Where they can get them, their staple food seems to be leaves, though they are specially partial to onions. These leaves they drag down into their holes, not only for food, but to line the mouths of their holes with, probably for the sake of keeping their bodies from the cold earth. And in the methods followed by the worms in dragging leaves, thus down through their holes, Mr Darwin discovers clear traces of intelligence, of a faculty for adapting means to an end. The holes themselves exhibit workmanship of some elaboration, they are carefully lined often with a thin layer of fine, dark-coloured earth, which, when carefully smoothed, makes the holes fit easily, but perfectly, to the body of the worm. Often their holes are covered with a tiny heap of small stones, and sometimes they are plugged up by the stalks of leaves that have apparently been on purpose placed in proper position. But these and many other details as to the structure of worms and their habits are all preliminary to the great purpose of the work, which is to show that what is generally called 'vegetable' mould is almost solely the work of these worms, and is, therefore, more animal than vegetable. They are constantly swallowing earth and tiny stones, and passing them through their bodies to the surface in a finely triturated and fertilised condition; in fact, they may be said to manure the earth inside their own bodies. By means of this process the entire earthy surface of a country is constantly in a state of change. The whole earth underneath our feet all over the world is swarming with worms; probably all over there are in every acre of land from 35,000 to 50,000 worms. Everyone is familiar with the casts of worms, which themselves look like worms of earth. With so many worms at work, then, it is not difficult to imagine what will be the effect of a constant accumulation of such casts. In some cases, if spread over the ground, they would measure, one fifth of an inch in depth per year, equal to 1 inch of earth brought up from below, passed through the bodies of worms, and deposited on the surface in five years. In one instance given by Mr Darwin 12 ozs. of castings were thrown up in a year on a square foot, or 6.75 lbs. on the square yard, equal to 14 1/2 tons of so-called fertile "vegetable" mould over an acre in one year.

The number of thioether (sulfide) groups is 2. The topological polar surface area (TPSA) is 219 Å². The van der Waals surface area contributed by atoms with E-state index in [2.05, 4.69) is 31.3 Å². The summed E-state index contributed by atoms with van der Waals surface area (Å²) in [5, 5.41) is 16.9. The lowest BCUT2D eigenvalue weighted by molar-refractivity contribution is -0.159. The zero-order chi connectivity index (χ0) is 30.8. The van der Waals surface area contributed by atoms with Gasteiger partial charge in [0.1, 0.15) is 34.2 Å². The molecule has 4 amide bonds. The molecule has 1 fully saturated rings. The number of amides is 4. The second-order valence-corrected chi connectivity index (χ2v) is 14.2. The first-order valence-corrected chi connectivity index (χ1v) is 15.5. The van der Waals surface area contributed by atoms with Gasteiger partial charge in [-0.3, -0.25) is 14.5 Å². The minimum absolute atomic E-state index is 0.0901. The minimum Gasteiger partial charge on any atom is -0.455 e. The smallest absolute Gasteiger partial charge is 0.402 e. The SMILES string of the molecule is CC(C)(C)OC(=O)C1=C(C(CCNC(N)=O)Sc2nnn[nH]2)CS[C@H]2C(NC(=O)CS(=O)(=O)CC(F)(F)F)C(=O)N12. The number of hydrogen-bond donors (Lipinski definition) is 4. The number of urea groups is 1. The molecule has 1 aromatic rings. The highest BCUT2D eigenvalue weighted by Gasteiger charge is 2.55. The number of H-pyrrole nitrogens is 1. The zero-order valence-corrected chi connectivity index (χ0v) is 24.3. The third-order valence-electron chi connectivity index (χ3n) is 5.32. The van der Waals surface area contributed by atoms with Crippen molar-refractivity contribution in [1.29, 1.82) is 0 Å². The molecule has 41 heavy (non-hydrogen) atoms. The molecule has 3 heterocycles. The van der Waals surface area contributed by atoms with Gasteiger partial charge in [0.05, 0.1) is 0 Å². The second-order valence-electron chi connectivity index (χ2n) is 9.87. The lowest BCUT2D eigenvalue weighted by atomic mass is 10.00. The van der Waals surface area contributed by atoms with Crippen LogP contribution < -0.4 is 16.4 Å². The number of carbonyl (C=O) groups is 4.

The millions of leaves and other vegetable; matter dragged by the persevering creatures underneath the soil, whether passed through their bodies or not, form a splendid natural manure. Not only so, but "the bodies of dead animals, the harder parts of insects, the shells of land molluscs are before long all buried beneath the accumulated castings of worms, and are thus brought in a more or less decayed state within reach of a more or state reach of the roots of plants." The worm burrows generally do not go beyond a few inches beneath the surface, though not unfrequently they have been found at the depth of several feet, and thus, it is supposed, materially aid the drainage and allow the air to penetrate deeply into the ground. They are even a powerful factor in geology, performing a great part in the disintegration of rocks, not simply by direct action on the softer kinds, but by the indirect action of the acids which get mingled in their bodies with whatever they swallow, and which will have a slow, but ultimately powerful effect on even hard rocks. Not only the farmer, but the arch├Žologist ought to be grateful to the worm for the work it has done, Mr Darwin shows that large stones and even paved walks, when left undisturbed, have in the course of a few years been completely buried beneath the cast of worms. To this cause we owe the preservation of part of the floor of Beaulieu Abbey, and the recumbent huge stones of Stonehenge have sunk partly underground owing to similar action. Not only, so, but Mr Darwin shows that there is the greatest probability that whole towns, like the old Roman town of Silchester and Uriconium, owe their preservation for the inspection of modern arch├Žologist to a large extent to the ceaseless work of generations of the lowly creatures, recurring cause, even when it seems almost infinitesimally small. No one can rise from the study of Mr Darwin's new work, which is one of the most interesting he has written, without thenceforth feeling something like tenderness and respect for the hitherto loathed worm, even if he hesitates to credit it with all the stupendous feats which its advocate attributes to it, Mr Darwin has elevated the creature from a numberer of the ground to the rank of benefactor of our race, and has by his researches thrown another fresh flood of light upon the workings of nature.

 


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Citation: John van Wyhe, ed. 2002-. The Complete Work of Charles Darwin Online. (http://darwin-online.org.uk/)